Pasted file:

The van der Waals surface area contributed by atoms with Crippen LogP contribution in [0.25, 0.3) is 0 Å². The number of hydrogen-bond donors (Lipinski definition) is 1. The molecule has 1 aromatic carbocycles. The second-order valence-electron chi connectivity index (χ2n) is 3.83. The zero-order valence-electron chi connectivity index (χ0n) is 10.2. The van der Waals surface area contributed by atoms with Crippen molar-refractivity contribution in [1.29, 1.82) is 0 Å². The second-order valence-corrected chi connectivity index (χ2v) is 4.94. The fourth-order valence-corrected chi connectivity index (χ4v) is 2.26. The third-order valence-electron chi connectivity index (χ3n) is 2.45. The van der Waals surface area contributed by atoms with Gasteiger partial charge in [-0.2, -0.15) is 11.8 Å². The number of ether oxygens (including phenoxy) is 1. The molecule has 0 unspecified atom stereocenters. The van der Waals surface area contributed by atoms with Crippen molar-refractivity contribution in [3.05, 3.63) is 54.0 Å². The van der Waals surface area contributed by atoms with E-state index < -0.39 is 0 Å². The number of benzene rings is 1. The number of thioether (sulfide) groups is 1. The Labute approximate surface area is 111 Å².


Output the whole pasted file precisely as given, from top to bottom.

The van der Waals surface area contributed by atoms with Crippen LogP contribution in [0.25, 0.3) is 0 Å². The number of hydrogen-bond donors (Lipinski definition) is 1. The molecule has 1 aromatic carbocycles. The second-order valence-electron chi connectivity index (χ2n) is 3.83. The zero-order valence-electron chi connectivity index (χ0n) is 10.2. The van der Waals surface area contributed by atoms with Crippen molar-refractivity contribution in [1.29, 1.82) is 0 Å². The second-order valence-corrected chi connectivity index (χ2v) is 4.94. The fourth-order valence-corrected chi connectivity index (χ4v) is 2.26. The third-order valence-electron chi connectivity index (χ3n) is 2.45. The van der Waals surface area contributed by atoms with Gasteiger partial charge in [-0.2, -0.15) is 11.8 Å². The number of ether oxygens (including phenoxy) is 1. The molecule has 0 unspecified atom stereocenters. The van der Waals surface area contributed by atoms with Crippen molar-refractivity contribution in [3.05, 3.63) is 54.0 Å². The van der Waals surface area contributed by atoms with E-state index < -0.39 is 0 Å². The number of benzene rings is 1. The number of thioether (sulfide) groups is 1. The Labute approximate surface area is 111 Å².